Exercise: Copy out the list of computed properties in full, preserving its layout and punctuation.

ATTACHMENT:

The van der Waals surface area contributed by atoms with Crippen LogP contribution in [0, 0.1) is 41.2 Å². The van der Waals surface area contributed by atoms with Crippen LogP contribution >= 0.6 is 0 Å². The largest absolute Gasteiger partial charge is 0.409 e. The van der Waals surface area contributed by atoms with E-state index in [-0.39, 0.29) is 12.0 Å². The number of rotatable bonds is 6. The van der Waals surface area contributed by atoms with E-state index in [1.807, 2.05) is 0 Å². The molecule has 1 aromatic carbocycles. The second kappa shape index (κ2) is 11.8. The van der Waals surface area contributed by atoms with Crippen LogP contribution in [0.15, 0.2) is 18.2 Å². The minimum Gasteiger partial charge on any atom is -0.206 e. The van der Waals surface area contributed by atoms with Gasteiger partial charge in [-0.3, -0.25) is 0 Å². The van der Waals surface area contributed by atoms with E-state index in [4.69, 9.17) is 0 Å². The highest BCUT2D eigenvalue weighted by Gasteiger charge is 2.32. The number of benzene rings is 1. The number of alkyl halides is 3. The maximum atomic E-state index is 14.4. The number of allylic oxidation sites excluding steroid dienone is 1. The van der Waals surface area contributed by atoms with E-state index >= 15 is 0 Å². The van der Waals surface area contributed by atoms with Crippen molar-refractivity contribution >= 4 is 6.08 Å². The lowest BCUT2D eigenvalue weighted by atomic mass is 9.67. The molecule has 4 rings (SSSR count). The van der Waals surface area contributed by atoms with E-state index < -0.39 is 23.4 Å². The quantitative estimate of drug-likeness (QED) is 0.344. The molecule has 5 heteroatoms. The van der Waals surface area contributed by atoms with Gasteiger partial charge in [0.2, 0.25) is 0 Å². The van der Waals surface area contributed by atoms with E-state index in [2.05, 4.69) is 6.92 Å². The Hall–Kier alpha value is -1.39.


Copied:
The van der Waals surface area contributed by atoms with Crippen LogP contribution in [0, 0.1) is 41.2 Å². The van der Waals surface area contributed by atoms with Crippen LogP contribution >= 0.6 is 0 Å². The largest absolute Gasteiger partial charge is 0.409 e. The van der Waals surface area contributed by atoms with E-state index in [-0.39, 0.29) is 12.0 Å². The number of rotatable bonds is 6. The van der Waals surface area contributed by atoms with E-state index in [1.807, 2.05) is 0 Å². The molecule has 1 aromatic carbocycles. The second kappa shape index (κ2) is 11.8. The van der Waals surface area contributed by atoms with Crippen LogP contribution in [0.15, 0.2) is 18.2 Å². The minimum Gasteiger partial charge on any atom is -0.206 e. The van der Waals surface area contributed by atoms with Gasteiger partial charge in [-0.3, -0.25) is 0 Å². The van der Waals surface area contributed by atoms with E-state index in [4.69, 9.17) is 0 Å². The highest BCUT2D eigenvalue weighted by Gasteiger charge is 2.32. The number of benzene rings is 1. The number of alkyl halides is 3. The maximum atomic E-state index is 14.4. The number of allylic oxidation sites excluding steroid dienone is 1. The van der Waals surface area contributed by atoms with E-state index >= 15 is 0 Å². The van der Waals surface area contributed by atoms with Crippen molar-refractivity contribution >= 4 is 6.08 Å². The lowest BCUT2D eigenvalue weighted by atomic mass is 9.67. The molecule has 4 rings (SSSR count). The van der Waals surface area contributed by atoms with E-state index < -0.39 is 23.4 Å². The quantitative estimate of drug-likeness (QED) is 0.344. The molecule has 5 heteroatoms. The van der Waals surface area contributed by atoms with Gasteiger partial charge in [0.2, 0.25) is 0 Å². The van der Waals surface area contributed by atoms with E-state index in [2.05, 4.69) is 6.92 Å². The Hall–Kier alpha value is -1.39.